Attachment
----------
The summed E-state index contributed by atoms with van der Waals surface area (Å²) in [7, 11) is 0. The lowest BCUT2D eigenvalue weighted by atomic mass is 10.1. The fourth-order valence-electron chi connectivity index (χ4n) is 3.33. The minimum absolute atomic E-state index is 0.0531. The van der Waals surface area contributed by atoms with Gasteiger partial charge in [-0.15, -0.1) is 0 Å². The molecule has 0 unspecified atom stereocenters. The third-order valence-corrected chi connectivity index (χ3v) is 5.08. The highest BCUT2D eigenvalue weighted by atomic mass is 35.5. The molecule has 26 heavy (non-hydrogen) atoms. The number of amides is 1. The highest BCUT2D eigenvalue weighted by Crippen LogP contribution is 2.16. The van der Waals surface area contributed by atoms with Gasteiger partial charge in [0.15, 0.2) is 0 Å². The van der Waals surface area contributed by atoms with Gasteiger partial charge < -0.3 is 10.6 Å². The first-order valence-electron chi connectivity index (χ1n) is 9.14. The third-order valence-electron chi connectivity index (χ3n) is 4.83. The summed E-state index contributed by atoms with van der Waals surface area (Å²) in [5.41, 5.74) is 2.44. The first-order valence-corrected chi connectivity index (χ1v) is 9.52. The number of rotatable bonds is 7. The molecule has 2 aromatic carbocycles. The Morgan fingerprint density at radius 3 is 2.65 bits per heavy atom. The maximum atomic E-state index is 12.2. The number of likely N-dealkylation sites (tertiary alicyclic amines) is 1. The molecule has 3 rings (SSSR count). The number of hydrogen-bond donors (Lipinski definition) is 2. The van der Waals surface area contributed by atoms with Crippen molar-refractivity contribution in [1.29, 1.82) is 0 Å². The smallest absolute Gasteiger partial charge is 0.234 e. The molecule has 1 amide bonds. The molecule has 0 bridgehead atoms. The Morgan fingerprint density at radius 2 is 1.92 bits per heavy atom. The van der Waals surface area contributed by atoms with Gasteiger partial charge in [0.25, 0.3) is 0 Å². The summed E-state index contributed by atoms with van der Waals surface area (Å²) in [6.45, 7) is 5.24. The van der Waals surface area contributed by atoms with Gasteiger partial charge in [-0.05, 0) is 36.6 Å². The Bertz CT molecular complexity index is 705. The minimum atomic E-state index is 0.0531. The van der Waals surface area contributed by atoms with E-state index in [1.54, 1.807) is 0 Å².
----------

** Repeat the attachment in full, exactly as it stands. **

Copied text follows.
The summed E-state index contributed by atoms with van der Waals surface area (Å²) in [7, 11) is 0. The lowest BCUT2D eigenvalue weighted by atomic mass is 10.1. The fourth-order valence-electron chi connectivity index (χ4n) is 3.33. The minimum absolute atomic E-state index is 0.0531. The van der Waals surface area contributed by atoms with Gasteiger partial charge in [-0.15, -0.1) is 0 Å². The molecule has 0 unspecified atom stereocenters. The third-order valence-corrected chi connectivity index (χ3v) is 5.08. The highest BCUT2D eigenvalue weighted by atomic mass is 35.5. The molecule has 26 heavy (non-hydrogen) atoms. The number of amides is 1. The highest BCUT2D eigenvalue weighted by Crippen LogP contribution is 2.16. The van der Waals surface area contributed by atoms with Gasteiger partial charge in [0.15, 0.2) is 0 Å². The van der Waals surface area contributed by atoms with Gasteiger partial charge < -0.3 is 10.6 Å². The first-order valence-electron chi connectivity index (χ1n) is 9.14. The third-order valence-electron chi connectivity index (χ3n) is 4.83. The summed E-state index contributed by atoms with van der Waals surface area (Å²) in [5.41, 5.74) is 2.44. The first-order valence-corrected chi connectivity index (χ1v) is 9.52. The number of rotatable bonds is 7. The molecule has 2 aromatic carbocycles. The Morgan fingerprint density at radius 3 is 2.65 bits per heavy atom. The maximum atomic E-state index is 12.2. The number of likely N-dealkylation sites (tertiary alicyclic amines) is 1. The molecule has 3 rings (SSSR count). The number of hydrogen-bond donors (Lipinski definition) is 2. The van der Waals surface area contributed by atoms with Crippen molar-refractivity contribution in [1.29, 1.82) is 0 Å². The smallest absolute Gasteiger partial charge is 0.234 e. The molecule has 1 amide bonds. The molecule has 0 bridgehead atoms. The Morgan fingerprint density at radius 2 is 1.92 bits per heavy atom. The van der Waals surface area contributed by atoms with Gasteiger partial charge in [0.25, 0.3) is 0 Å². The summed E-state index contributed by atoms with van der Waals surface area (Å²) in [6.45, 7) is 5.24. The van der Waals surface area contributed by atoms with Gasteiger partial charge in [-0.05, 0) is 36.6 Å². The Bertz CT molecular complexity index is 705. The minimum atomic E-state index is 0.0531. The van der Waals surface area contributed by atoms with E-state index in [1.54, 1.807) is 0 Å².